But why would anyone want to do this? Isn’t there more to be gained from winning? The answer to that question is yes, of course there’s more to be gained from winning, but unfortunately winning the big lion’s share of the pot involves too much work and financial commitment for some teams. They discovered that they could still profit handsomely even if they just raced a few laps, parked the cars, pulled out of the race and just collected whatever prize money was coming to them.
The problem was that everyone gets a piece of the action, aka the “purse,” even those who lose. Before 2016, it was possible for losers to do quite well, in fact. Before implementing their charter system in 2016, NASCAR did a detailed, years-long study of all the teams and cars taking part, and determined that 36 charters would be enough to reward those who were committed, and deter those who were just in it for what they could get out of it.
On top of that, the proportion of the purse that could be awarded to losing drivers was reduced, thus further deterring the “Start and Park” brigade, even making it impossible for them to seriously compete.
So, does the new system work? Is 40 a good-enough number to have on the track?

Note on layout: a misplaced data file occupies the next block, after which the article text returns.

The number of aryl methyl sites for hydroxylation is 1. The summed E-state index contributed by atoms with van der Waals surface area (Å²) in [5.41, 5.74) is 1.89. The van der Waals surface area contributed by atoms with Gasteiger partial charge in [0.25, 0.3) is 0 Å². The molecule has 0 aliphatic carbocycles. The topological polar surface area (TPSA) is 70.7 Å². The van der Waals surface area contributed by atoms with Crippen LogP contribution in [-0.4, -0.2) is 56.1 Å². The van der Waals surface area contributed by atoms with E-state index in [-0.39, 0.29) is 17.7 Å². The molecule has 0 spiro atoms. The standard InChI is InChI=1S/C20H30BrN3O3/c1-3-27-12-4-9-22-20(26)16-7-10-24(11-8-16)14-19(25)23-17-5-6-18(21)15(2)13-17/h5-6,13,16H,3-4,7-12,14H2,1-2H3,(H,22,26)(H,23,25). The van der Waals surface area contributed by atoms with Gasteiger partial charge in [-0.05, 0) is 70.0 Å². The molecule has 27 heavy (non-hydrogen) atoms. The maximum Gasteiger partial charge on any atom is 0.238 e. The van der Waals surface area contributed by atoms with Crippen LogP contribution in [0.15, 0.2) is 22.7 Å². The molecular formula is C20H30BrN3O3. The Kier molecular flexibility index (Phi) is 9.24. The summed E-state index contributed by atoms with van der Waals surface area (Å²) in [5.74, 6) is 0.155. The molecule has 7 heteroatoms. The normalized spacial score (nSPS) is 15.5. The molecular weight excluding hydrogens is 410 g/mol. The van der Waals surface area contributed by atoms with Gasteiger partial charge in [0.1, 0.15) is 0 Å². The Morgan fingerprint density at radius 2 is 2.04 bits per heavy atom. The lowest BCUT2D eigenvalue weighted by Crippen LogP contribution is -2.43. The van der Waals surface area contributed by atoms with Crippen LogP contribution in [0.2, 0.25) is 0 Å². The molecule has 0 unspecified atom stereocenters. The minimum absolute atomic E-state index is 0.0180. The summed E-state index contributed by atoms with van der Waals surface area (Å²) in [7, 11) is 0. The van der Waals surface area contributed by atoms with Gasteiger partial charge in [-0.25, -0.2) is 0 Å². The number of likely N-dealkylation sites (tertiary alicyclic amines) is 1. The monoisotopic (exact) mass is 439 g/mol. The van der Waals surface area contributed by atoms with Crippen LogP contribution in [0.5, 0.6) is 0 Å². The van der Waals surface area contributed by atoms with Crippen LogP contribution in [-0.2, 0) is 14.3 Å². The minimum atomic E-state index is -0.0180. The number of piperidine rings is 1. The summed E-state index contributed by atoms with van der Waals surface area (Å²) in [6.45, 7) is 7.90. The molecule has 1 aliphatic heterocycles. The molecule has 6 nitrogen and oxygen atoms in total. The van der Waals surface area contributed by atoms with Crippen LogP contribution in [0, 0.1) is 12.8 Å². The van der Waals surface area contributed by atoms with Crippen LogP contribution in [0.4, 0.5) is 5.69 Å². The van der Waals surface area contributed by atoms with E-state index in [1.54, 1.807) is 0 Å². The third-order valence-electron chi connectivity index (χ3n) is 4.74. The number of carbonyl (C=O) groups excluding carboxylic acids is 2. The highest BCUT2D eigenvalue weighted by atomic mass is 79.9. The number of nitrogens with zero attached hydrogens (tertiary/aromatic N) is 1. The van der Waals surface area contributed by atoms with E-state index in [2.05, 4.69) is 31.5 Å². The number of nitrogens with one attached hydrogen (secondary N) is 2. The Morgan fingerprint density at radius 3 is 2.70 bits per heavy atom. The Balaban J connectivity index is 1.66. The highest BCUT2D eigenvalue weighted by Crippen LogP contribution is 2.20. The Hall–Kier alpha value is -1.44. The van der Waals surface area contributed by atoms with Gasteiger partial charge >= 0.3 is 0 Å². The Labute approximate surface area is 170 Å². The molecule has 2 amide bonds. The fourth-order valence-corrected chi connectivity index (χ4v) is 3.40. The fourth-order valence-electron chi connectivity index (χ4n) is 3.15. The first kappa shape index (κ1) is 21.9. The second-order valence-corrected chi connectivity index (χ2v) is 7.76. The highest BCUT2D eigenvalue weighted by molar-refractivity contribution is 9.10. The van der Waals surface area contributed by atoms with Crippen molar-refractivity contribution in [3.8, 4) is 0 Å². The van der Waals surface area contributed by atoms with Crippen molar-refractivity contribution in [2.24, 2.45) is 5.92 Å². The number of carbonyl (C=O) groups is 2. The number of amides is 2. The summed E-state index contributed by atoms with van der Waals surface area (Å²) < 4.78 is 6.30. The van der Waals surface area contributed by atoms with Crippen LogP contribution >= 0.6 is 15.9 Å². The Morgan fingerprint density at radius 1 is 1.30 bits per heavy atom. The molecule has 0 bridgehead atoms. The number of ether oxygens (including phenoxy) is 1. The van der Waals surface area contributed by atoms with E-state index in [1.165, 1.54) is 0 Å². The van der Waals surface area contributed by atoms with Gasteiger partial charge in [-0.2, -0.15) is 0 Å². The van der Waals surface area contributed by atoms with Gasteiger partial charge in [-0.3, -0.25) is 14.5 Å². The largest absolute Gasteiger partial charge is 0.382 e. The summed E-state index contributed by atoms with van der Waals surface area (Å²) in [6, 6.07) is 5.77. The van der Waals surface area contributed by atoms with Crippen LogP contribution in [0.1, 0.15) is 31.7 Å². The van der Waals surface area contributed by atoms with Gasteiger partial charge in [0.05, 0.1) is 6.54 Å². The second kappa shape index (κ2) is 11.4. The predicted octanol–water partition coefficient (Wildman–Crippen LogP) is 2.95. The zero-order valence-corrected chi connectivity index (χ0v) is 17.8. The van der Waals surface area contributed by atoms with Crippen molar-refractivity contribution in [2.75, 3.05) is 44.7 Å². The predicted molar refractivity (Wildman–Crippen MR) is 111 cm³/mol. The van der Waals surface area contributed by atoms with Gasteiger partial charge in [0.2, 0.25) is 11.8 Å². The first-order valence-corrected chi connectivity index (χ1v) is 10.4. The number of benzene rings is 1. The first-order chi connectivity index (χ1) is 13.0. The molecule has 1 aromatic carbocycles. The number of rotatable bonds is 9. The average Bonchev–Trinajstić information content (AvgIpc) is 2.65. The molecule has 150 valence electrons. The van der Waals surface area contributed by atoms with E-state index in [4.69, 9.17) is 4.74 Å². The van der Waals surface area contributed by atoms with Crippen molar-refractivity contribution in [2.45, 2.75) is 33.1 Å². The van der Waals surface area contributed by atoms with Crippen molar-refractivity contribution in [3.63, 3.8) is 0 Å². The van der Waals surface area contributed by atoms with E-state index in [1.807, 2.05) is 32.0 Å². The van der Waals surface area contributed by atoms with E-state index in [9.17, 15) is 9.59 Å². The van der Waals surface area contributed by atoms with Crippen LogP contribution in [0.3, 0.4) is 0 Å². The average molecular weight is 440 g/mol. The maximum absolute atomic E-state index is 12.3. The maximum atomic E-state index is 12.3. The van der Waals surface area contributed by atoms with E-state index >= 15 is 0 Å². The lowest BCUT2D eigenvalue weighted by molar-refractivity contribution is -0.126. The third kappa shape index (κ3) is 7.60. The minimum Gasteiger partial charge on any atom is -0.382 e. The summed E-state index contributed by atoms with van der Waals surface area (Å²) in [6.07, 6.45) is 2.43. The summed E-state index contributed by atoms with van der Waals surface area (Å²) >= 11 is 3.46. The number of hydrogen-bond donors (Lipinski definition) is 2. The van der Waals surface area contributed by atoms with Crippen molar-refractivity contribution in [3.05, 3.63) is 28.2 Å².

Besides the financial benefits that we touched upon further above, there is a question of safety when it comes to how many cars are on the track. Part of the decision to allow a maximum of 40 cars in any race was guided by the need for greater on-track safety. Having 40 cars there keeps everything exciting, but doesn’t overcrowd the space.
Another key consideration is fairness. Allowing 40 cars to compete, but with 36 charter spots creates a more equitable division of the spaces. Those teams that have invested millions of dollars and countless hours in labor and training are rewarded with at least one guaranteed spot in every race — a good basic return on their investment, bolstered by further more generous returns when they are successful.
At the same time, there are always 4 remaining spots for non-charter teams to grab. This allows emerging teams who are not yet in a position to afford or even qualify for a charter to get on the grid regularly and compete across the season.
They might not qualify every time, but they get ample opportunity, with the 2022 Cup Series delivering a 36-race schedule. Not everyone agrees that the 36-4 split is entirely fair, but people should be aware that the decision was not made arbitrarily.
As we mentioned earlier, NASCAR invested considerable resources into investigating how many charters should be created based on the number of existing teams that had proven the level of required commitment. For now, it would seem, we’re set on 40 cars and the 36-4 qualifying split.
So although the number of NASCAR race cars in a race has varied throughout the long history of NASCAR , it has become more settled at 40 – or 36 + 4 format we see at our tracks and on our television screens today.
and although there may have been much more cars in the race in the past it could be argued after watching a race at Martinsville or Bristol, or watching the F1 with half the numbers that even 40 cars might be to many to run races safely.